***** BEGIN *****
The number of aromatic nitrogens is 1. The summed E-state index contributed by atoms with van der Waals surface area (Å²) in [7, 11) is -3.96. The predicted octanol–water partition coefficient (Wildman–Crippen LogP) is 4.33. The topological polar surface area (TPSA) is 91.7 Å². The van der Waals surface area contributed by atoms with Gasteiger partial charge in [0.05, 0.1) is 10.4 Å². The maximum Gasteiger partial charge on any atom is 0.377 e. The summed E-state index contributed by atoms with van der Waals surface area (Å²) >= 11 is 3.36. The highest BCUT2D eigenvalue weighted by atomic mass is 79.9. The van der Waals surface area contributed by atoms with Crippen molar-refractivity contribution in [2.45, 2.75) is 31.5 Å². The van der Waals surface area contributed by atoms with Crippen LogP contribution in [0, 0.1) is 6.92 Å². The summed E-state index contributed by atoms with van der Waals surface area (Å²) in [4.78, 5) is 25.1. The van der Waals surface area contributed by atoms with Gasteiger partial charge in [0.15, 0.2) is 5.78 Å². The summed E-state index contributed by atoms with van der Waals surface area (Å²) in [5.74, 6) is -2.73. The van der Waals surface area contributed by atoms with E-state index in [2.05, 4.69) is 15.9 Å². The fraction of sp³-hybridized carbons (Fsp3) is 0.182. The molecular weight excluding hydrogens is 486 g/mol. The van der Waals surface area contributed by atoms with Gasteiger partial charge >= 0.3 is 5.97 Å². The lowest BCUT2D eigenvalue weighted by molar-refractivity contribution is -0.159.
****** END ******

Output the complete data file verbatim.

The number of aromatic nitrogens is 1. The summed E-state index contributed by atoms with van der Waals surface area (Å²) in [7, 11) is -3.96. The predicted octanol–water partition coefficient (Wildman–Crippen LogP) is 4.33. The topological polar surface area (TPSA) is 91.7 Å². The van der Waals surface area contributed by atoms with Gasteiger partial charge in [0.05, 0.1) is 10.4 Å². The maximum Gasteiger partial charge on any atom is 0.377 e. The summed E-state index contributed by atoms with van der Waals surface area (Å²) >= 11 is 3.36. The highest BCUT2D eigenvalue weighted by atomic mass is 79.9. The van der Waals surface area contributed by atoms with Crippen molar-refractivity contribution in [2.45, 2.75) is 31.5 Å². The van der Waals surface area contributed by atoms with Crippen LogP contribution in [0, 0.1) is 6.92 Å². The summed E-state index contributed by atoms with van der Waals surface area (Å²) in [4.78, 5) is 25.1. The van der Waals surface area contributed by atoms with Gasteiger partial charge in [0.15, 0.2) is 5.78 Å². The summed E-state index contributed by atoms with van der Waals surface area (Å²) in [5.74, 6) is -2.73. The van der Waals surface area contributed by atoms with E-state index in [2.05, 4.69) is 15.9 Å². The fraction of sp³-hybridized carbons (Fsp3) is 0.182. The molecular weight excluding hydrogens is 486 g/mol. The van der Waals surface area contributed by atoms with Gasteiger partial charge >= 0.3 is 5.97 Å². The lowest BCUT2D eigenvalue weighted by molar-refractivity contribution is -0.159.